Human Interest

DNA test reunites mother with son she placed for adoption 33 years ago

adoption

When Melanie Pressley was 18, she realized she was pregnant. Her boyfriend wanted her to have an abortion, which she refused, but she still feared she couldn’t give her son the life he deserved. She placed her little boy for adoption, but never forgot him. Now, 33 years later, the mother and son have finally been reunited.

In an interview with News 5 Cleveland, Pressley recounted the thoughts that led her to consider adoption. “I just knew, financially, I wouldn’t be able to do it,” she said. “And the other thing — I wanted him to have a mother and father, so I decided at that point it was best to put him up for adoption.”

 

With the support of her family, Pressley worked with an adoption agency during her pregnancy. In June of 1988, she gave birth to her little boy but did not name him, instead allowing his adoptive parents to do so. At first, she wasn’t even allowed to hold him, but eventually, a nurse caved. “She said, ‘I will take you into a private room so that she can hold him,’ and she said, ‘Take all the time you need,'” Pressley recalled. “And at that point, when I was holding him, my sister took a picture and that was the only picture that I had of him for 33 years. That was the only picture that I had of him.”

For years, she wondered about her baby, even after getting married and having three more children. She said she often thought about what he might look like and wondered if he was happy — and his birthday was always the hardest. “There was still always a little bit of that sadness in me on that day,” she said. “And that’s basically the easiest way to describe it.”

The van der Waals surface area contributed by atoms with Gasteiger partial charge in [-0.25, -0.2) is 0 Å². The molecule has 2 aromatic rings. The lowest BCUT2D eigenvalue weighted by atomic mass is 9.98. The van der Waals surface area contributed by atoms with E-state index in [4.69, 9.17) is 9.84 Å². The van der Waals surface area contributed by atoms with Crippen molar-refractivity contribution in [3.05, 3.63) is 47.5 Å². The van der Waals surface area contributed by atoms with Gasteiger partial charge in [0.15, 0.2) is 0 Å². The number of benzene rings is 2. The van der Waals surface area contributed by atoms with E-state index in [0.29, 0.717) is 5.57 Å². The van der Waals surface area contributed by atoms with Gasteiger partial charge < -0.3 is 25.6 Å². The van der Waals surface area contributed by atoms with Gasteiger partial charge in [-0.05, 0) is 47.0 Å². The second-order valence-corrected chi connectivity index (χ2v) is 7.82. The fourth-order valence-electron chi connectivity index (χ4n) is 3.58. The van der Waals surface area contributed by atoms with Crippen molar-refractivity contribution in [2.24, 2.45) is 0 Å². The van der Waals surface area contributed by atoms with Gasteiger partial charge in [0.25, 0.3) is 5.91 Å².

After Pressley’s mother died, she felt spurred on to take action. “It was always my wish that I wanted him to meet my mother, but she passed away,” she said. “And the night that she passed away, we were all around the table, my nieces, nephews, my sisters and everybody. And we were going around just kind of saying things and it got to me and I had just started crying and I said, ‘I need to find my son.’”

So in May of 2021, one of her daughters bought her a 23andMe kit as a birthday gift. Meanwhile, over 300 miles away, her son was doing the same thing.

Greg Vossler said his parents told him he was adopted when he was nine, but he wasn’t curious about his biological family at first. “I’d always joke saying, you know, ‘I don’t see a celebrity that looks like me,’ or, ‘No one who’s a king or queen in some faraway land resembles me,'” he said. “And I always said that was just my joke. You know, whenever somebody asked, it was just my way of having that quick response in my back pocket, I’d never really given it some serious thought.”

But then, Vossler had a baby of his own, a boy he named after himself. “My wife and I were sitting and talking one night, and I’m like, ‘I don’t know any of my medical history, genetics, you know, where I’m from,'” he said. “And there was a 23andMe promotion or something going on. And so I took the test.”

READ: ‘There was no talk of abortion’: Celebrity hairstylist on placing son for adoption at age 18

Vossler took the test in 2019, so when Pressley submitted her kit in 2021, he popped up as a match right away. “Instantly sent a message, and my first message was, I believe we’re related,” Pressley said. “The next message was, I believe I am your birth mother. And from there it just blew up.”

They began communicating back and forth, although Pressley said she didn’t want to hear his voice until they were able to meet in person. Earlier this summer, they were finally able to reunite, and the connection was immediate. Not only did Vossler get to meet his biological mother, he gained more family as well. Meanwhile, Pressley now has another photo of her with the son she’s always missed.

“Everyone’s emotional, everyone’s shaking hands or hugging. And, you know, ‘Hey, I’m your half brother, your half sister.’ And her oldest sister, who was instrumental in allowing Melanie to have that first picture, came up and grabbed my face. The first time in 33 years that she’s seen me,” Vossler said. “It’s an amazing feeling. And it just goes to show that there’s always room for families to grow and always room for more love within each other.”

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